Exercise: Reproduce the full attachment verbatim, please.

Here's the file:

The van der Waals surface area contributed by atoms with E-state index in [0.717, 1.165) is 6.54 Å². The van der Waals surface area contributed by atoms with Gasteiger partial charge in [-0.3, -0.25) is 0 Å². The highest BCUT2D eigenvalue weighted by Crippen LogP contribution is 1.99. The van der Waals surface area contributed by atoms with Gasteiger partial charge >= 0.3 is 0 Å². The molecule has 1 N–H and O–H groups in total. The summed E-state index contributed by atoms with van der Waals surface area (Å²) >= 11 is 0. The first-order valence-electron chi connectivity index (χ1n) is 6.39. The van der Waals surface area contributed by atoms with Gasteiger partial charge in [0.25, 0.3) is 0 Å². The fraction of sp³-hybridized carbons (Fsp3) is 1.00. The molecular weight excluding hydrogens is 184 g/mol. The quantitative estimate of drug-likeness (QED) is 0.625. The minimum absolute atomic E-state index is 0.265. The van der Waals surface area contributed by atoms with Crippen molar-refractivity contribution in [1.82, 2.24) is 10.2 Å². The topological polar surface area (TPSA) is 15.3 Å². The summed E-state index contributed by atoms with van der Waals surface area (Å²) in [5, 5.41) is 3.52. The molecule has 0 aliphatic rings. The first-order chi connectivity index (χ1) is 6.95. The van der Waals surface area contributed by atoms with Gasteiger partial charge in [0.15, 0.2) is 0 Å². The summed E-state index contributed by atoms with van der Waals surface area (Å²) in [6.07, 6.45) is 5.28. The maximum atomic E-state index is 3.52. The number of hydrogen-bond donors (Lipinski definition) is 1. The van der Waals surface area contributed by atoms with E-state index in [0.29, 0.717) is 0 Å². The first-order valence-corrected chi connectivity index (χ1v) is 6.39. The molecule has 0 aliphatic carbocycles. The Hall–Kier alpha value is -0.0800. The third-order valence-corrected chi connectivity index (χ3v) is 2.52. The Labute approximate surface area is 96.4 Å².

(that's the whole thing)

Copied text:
The van der Waals surface area contributed by atoms with E-state index in [0.717, 1.165) is 6.54 Å². The van der Waals surface area contributed by atoms with Gasteiger partial charge in [-0.3, -0.25) is 0 Å². The highest BCUT2D eigenvalue weighted by Crippen LogP contribution is 1.99. The van der Waals surface area contributed by atoms with Gasteiger partial charge >= 0.3 is 0 Å². The molecule has 1 N–H and O–H groups in total. The summed E-state index contributed by atoms with van der Waals surface area (Å²) >= 11 is 0. The first-order valence-electron chi connectivity index (χ1n) is 6.39. The van der Waals surface area contributed by atoms with Gasteiger partial charge in [0.25, 0.3) is 0 Å². The fraction of sp³-hybridized carbons (Fsp3) is 1.00. The molecular weight excluding hydrogens is 184 g/mol. The quantitative estimate of drug-likeness (QED) is 0.625. The minimum absolute atomic E-state index is 0.265. The van der Waals surface area contributed by atoms with Crippen molar-refractivity contribution in [1.82, 2.24) is 10.2 Å². The topological polar surface area (TPSA) is 15.3 Å². The summed E-state index contributed by atoms with van der Waals surface area (Å²) in [5, 5.41) is 3.52. The molecule has 0 aliphatic rings. The first-order chi connectivity index (χ1) is 6.95. The van der Waals surface area contributed by atoms with Gasteiger partial charge in [0.15, 0.2) is 0 Å². The summed E-state index contributed by atoms with van der Waals surface area (Å²) in [6.07, 6.45) is 5.28. The maximum atomic E-state index is 3.52. The number of hydrogen-bond donors (Lipinski definition) is 1. The van der Waals surface area contributed by atoms with E-state index in [0.29, 0.717) is 0 Å². The first-order valence-corrected chi connectivity index (χ1v) is 6.39. The molecule has 0 aliphatic carbocycles. The Hall–Kier alpha value is -0.0800. The third-order valence-corrected chi connectivity index (χ3v) is 2.52. The Labute approximate surface area is 96.4 Å².